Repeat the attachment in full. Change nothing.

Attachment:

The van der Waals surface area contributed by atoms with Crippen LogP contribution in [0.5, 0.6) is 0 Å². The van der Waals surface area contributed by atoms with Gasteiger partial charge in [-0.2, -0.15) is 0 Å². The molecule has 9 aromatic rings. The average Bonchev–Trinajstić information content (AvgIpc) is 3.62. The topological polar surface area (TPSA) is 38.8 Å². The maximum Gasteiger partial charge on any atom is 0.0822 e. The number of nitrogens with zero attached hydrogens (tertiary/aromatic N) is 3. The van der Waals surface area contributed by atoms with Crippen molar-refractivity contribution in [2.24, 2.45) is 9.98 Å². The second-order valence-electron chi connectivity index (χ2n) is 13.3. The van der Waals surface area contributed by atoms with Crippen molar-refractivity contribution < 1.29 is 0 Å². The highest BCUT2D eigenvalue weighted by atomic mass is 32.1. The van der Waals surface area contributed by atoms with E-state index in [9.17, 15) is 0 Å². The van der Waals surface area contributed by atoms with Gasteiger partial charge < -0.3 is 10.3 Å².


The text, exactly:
The van der Waals surface area contributed by atoms with Crippen LogP contribution in [0.5, 0.6) is 0 Å². The van der Waals surface area contributed by atoms with Gasteiger partial charge in [-0.2, -0.15) is 0 Å². The molecule has 9 aromatic rings. The average Bonchev–Trinajstić information content (AvgIpc) is 3.62. The topological polar surface area (TPSA) is 38.8 Å². The maximum Gasteiger partial charge on any atom is 0.0822 e. The number of nitrogens with zero attached hydrogens (tertiary/aromatic N) is 3. The van der Waals surface area contributed by atoms with Crippen molar-refractivity contribution in [2.24, 2.45) is 9.98 Å². The second-order valence-electron chi connectivity index (χ2n) is 13.3. The van der Waals surface area contributed by atoms with Crippen molar-refractivity contribution < 1.29 is 0 Å². The highest BCUT2D eigenvalue weighted by atomic mass is 32.1. The van der Waals surface area contributed by atoms with E-state index in [9.17, 15) is 0 Å². The van der Waals surface area contributed by atoms with Gasteiger partial charge < -0.3 is 10.3 Å².